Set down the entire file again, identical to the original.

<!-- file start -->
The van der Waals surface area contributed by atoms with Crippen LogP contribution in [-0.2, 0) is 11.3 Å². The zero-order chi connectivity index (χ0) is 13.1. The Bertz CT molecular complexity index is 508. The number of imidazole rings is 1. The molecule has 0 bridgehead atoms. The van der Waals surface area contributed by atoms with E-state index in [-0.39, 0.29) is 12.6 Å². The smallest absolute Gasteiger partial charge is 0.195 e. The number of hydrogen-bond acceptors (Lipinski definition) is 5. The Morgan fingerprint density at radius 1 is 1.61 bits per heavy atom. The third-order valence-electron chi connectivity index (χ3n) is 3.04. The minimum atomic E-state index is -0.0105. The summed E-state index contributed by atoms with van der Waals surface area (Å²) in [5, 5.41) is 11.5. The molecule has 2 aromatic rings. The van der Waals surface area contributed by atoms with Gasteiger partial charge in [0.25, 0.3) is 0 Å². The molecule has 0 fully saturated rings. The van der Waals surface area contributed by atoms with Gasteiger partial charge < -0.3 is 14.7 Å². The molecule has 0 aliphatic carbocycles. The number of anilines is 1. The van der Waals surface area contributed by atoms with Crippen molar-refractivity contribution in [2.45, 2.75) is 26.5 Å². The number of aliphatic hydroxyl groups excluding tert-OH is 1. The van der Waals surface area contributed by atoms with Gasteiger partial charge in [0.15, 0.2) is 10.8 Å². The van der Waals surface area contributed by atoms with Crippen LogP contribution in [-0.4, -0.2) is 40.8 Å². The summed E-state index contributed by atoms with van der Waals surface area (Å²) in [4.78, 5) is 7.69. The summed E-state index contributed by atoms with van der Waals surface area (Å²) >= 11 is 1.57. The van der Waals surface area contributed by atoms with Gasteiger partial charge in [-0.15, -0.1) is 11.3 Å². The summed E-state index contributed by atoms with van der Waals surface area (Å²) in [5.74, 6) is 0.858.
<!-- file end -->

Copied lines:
The van der Waals surface area contributed by atoms with Crippen LogP contribution in [-0.2, 0) is 11.3 Å². The zero-order chi connectivity index (χ0) is 13.1. The Bertz CT molecular complexity index is 508. The number of imidazole rings is 1. The molecule has 0 bridgehead atoms. The van der Waals surface area contributed by atoms with E-state index in [-0.39, 0.29) is 12.6 Å². The smallest absolute Gasteiger partial charge is 0.195 e. The number of hydrogen-bond acceptors (Lipinski definition) is 5. The Morgan fingerprint density at radius 1 is 1.61 bits per heavy atom. The third-order valence-electron chi connectivity index (χ3n) is 3.04. The minimum atomic E-state index is -0.0105. The summed E-state index contributed by atoms with van der Waals surface area (Å²) in [5, 5.41) is 11.5. The molecule has 2 aromatic rings. The van der Waals surface area contributed by atoms with Gasteiger partial charge in [0.25, 0.3) is 0 Å². The molecule has 0 fully saturated rings. The van der Waals surface area contributed by atoms with Gasteiger partial charge < -0.3 is 14.7 Å². The molecule has 0 aliphatic carbocycles. The number of anilines is 1. The van der Waals surface area contributed by atoms with Crippen molar-refractivity contribution in [2.45, 2.75) is 26.5 Å². The number of aliphatic hydroxyl groups excluding tert-OH is 1. The van der Waals surface area contributed by atoms with Gasteiger partial charge in [0.15, 0.2) is 10.8 Å². The van der Waals surface area contributed by atoms with Crippen LogP contribution in [-0.4, -0.2) is 40.8 Å². The summed E-state index contributed by atoms with van der Waals surface area (Å²) in [4.78, 5) is 7.69. The summed E-state index contributed by atoms with van der Waals surface area (Å²) >= 11 is 1.57. The van der Waals surface area contributed by atoms with Gasteiger partial charge in [-0.15, -0.1) is 11.3 Å². The summed E-state index contributed by atoms with van der Waals surface area (Å²) in [5.74, 6) is 0.858.